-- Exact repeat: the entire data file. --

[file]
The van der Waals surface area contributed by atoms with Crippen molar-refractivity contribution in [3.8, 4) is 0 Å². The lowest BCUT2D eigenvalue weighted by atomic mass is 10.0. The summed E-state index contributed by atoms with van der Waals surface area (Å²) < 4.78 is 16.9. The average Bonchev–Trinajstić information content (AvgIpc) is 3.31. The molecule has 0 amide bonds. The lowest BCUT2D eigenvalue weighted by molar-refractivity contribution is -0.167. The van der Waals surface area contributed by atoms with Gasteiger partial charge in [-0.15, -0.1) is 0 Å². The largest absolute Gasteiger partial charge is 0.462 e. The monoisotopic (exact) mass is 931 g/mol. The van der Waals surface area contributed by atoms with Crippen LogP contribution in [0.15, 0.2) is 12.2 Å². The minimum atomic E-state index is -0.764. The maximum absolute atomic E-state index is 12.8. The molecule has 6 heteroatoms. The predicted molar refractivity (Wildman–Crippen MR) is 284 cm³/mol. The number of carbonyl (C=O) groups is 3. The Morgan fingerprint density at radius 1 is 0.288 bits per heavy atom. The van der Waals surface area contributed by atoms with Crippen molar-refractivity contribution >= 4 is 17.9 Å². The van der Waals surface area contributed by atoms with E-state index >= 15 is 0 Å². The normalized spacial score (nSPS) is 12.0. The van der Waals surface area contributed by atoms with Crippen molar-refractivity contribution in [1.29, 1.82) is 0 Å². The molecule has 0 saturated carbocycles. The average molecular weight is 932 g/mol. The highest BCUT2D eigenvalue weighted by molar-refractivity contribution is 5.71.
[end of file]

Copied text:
The van der Waals surface area contributed by atoms with Crippen molar-refractivity contribution in [3.8, 4) is 0 Å². The lowest BCUT2D eigenvalue weighted by atomic mass is 10.0. The summed E-state index contributed by atoms with van der Waals surface area (Å²) < 4.78 is 16.9. The average Bonchev–Trinajstić information content (AvgIpc) is 3.31. The molecule has 0 amide bonds. The lowest BCUT2D eigenvalue weighted by molar-refractivity contribution is -0.167. The van der Waals surface area contributed by atoms with Gasteiger partial charge in [-0.15, -0.1) is 0 Å². The largest absolute Gasteiger partial charge is 0.462 e. The monoisotopic (exact) mass is 931 g/mol. The van der Waals surface area contributed by atoms with Crippen LogP contribution in [0.15, 0.2) is 12.2 Å². The minimum atomic E-state index is -0.764. The maximum absolute atomic E-state index is 12.8. The molecule has 6 heteroatoms. The predicted molar refractivity (Wildman–Crippen MR) is 284 cm³/mol. The number of carbonyl (C=O) groups is 3. The Morgan fingerprint density at radius 1 is 0.288 bits per heavy atom. The van der Waals surface area contributed by atoms with Crippen molar-refractivity contribution >= 4 is 17.9 Å². The van der Waals surface area contributed by atoms with E-state index >= 15 is 0 Å². The normalized spacial score (nSPS) is 12.0. The van der Waals surface area contributed by atoms with Crippen molar-refractivity contribution in [1.29, 1.82) is 0 Å². The molecule has 0 saturated carbocycles. The average molecular weight is 932 g/mol. The highest BCUT2D eigenvalue weighted by molar-refractivity contribution is 5.71.